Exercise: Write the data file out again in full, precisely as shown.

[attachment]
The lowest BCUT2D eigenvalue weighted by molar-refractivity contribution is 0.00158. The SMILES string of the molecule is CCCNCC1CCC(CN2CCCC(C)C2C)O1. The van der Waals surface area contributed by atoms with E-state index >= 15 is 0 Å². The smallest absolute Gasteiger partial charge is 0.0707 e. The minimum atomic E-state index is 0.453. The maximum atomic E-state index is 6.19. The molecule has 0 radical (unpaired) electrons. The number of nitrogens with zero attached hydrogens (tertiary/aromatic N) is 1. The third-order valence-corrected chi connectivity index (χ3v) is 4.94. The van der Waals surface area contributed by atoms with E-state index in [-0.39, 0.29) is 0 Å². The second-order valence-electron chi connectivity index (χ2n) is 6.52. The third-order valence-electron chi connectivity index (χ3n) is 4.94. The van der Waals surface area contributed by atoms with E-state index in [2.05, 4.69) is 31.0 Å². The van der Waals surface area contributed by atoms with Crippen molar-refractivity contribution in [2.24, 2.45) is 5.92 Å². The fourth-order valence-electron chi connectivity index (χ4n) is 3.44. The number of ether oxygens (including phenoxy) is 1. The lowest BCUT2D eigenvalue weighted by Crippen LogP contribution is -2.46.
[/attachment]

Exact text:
The lowest BCUT2D eigenvalue weighted by molar-refractivity contribution is 0.00158. The SMILES string of the molecule is CCCNCC1CCC(CN2CCCC(C)C2C)O1. The van der Waals surface area contributed by atoms with E-state index >= 15 is 0 Å². The smallest absolute Gasteiger partial charge is 0.0707 e. The minimum atomic E-state index is 0.453. The maximum atomic E-state index is 6.19. The molecule has 0 radical (unpaired) electrons. The number of nitrogens with zero attached hydrogens (tertiary/aromatic N) is 1. The third-order valence-corrected chi connectivity index (χ3v) is 4.94. The van der Waals surface area contributed by atoms with E-state index in [-0.39, 0.29) is 0 Å². The second-order valence-electron chi connectivity index (χ2n) is 6.52. The third-order valence-electron chi connectivity index (χ3n) is 4.94. The van der Waals surface area contributed by atoms with E-state index in [2.05, 4.69) is 31.0 Å². The van der Waals surface area contributed by atoms with Crippen molar-refractivity contribution in [2.24, 2.45) is 5.92 Å². The fourth-order valence-electron chi connectivity index (χ4n) is 3.44. The number of ether oxygens (including phenoxy) is 1. The lowest BCUT2D eigenvalue weighted by Crippen LogP contribution is -2.46.